“Paint would get on the bricks around the board, and the plants below it, and would get tracked into Bates,” Gallagher said. “It’s not easy or cheap to clean paint off a building.”
Trujillo explained that the discussion began months before the message about Abrams was posted.
“Last year, the Committee on Student Life was trying to figure out if there was a way to protect the building, but still allow students to use the free speech board,” Trujillo said. After the message in November, the conversations essentially stopped, he continued.
“The paint check-out was not about what was posted on the boards. It was about if whoever was painting on the board could be identified, they could be held accountable,” he said, “so that the entire community doesn’t have to pay for reparation for those damages.”
Much of the student body, however, opposed this decision and the reasoning behind it.
“We could all tell that was a pretty elaborate lie,” Shiner said. “We’re adults, we’ll take responsibility, we’ll clean up our paints. That doesn’t mean we shouldn’t have the right for free speech.”
The issue came up during multiple senate meetings. The initial decision, according to Crandall and Trujillo, stated that if students fail to clean the board, or if students cause any structural damage to the space around the board, they will be charged a $50 “Community Impact Fee.” In response, Senate discussed covering Community Impact Fees themselves, or supplying paint with Senate budget.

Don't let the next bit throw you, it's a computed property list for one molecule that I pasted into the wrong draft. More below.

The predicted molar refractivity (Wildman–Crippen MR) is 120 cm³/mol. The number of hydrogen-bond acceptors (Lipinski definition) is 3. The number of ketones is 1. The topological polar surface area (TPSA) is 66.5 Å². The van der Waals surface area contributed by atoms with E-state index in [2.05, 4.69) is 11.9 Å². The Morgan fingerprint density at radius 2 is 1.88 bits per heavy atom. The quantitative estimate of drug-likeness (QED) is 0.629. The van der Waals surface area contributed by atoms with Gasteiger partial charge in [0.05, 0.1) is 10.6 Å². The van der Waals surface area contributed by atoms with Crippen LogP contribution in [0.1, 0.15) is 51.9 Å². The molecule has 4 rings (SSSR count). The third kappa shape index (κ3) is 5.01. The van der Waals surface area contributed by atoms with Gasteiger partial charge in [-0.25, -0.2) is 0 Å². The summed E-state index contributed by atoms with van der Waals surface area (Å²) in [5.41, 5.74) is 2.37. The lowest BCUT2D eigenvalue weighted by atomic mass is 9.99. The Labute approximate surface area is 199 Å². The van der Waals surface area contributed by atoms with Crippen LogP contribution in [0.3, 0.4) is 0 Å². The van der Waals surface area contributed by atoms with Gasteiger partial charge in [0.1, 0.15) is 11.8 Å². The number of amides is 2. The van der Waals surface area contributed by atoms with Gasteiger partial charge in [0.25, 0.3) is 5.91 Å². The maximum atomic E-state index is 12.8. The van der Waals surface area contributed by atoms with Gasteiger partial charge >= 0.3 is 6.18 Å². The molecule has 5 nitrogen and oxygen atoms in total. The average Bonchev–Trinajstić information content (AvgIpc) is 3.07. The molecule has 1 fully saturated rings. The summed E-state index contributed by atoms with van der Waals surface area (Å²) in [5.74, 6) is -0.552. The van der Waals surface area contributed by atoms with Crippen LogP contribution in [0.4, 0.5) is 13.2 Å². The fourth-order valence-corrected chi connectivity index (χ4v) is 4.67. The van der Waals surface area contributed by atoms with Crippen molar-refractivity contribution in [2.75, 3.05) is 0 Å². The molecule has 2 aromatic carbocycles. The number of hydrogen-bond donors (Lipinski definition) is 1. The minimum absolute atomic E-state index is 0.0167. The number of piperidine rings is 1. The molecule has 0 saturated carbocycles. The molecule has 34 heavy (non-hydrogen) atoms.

“I thought it was a big intimidation tactic to say ‘we’re actively taking away your material for free speech,’” Shiner said. “It creates a dynamic where if you have money to buy your own paint and to get your own resources, then you have the right to free speech. And if you don’t, then you’re either forced into either not having anonymity in your speech or you’re forced to spend money on something the school should provide.”
The removal also sparked rumors that the boards would be removed permanently. Gallagher explained that she was working with the Committee on Student Life to discuss better locations for the boards, but the two will remain up regardless.
Trujillo expressed his interest in a more open conversation with the community to “figure out what’s the best solution.”
“We focus so much on the free speech boards, which are one form of expression for different points of view,” Trujillo said. “However, they are not a context for dialogue. We haven’t really discussed what happens in the classrooms, what happens in the residence halls, what happens in the Pub and Bates.”
Shiner echoed Trujillo’s desire for more dialogue, instead of just speech. However, she advocated for this dialogue to not only happen more between students, but between the student body and administration.
“I wish it was treated with more gravity by those who it’s addressed to, because it’s frequently addressed to certain members of the administration and it never seems to receive an adequate response,” Shiner said. “If it does, it’s usually dismissive or reprimanding of the action. If you’re going to create that space for students, you need to work with it and be in dialogue with it.”
Amali Gordon-Buxbaum ‘21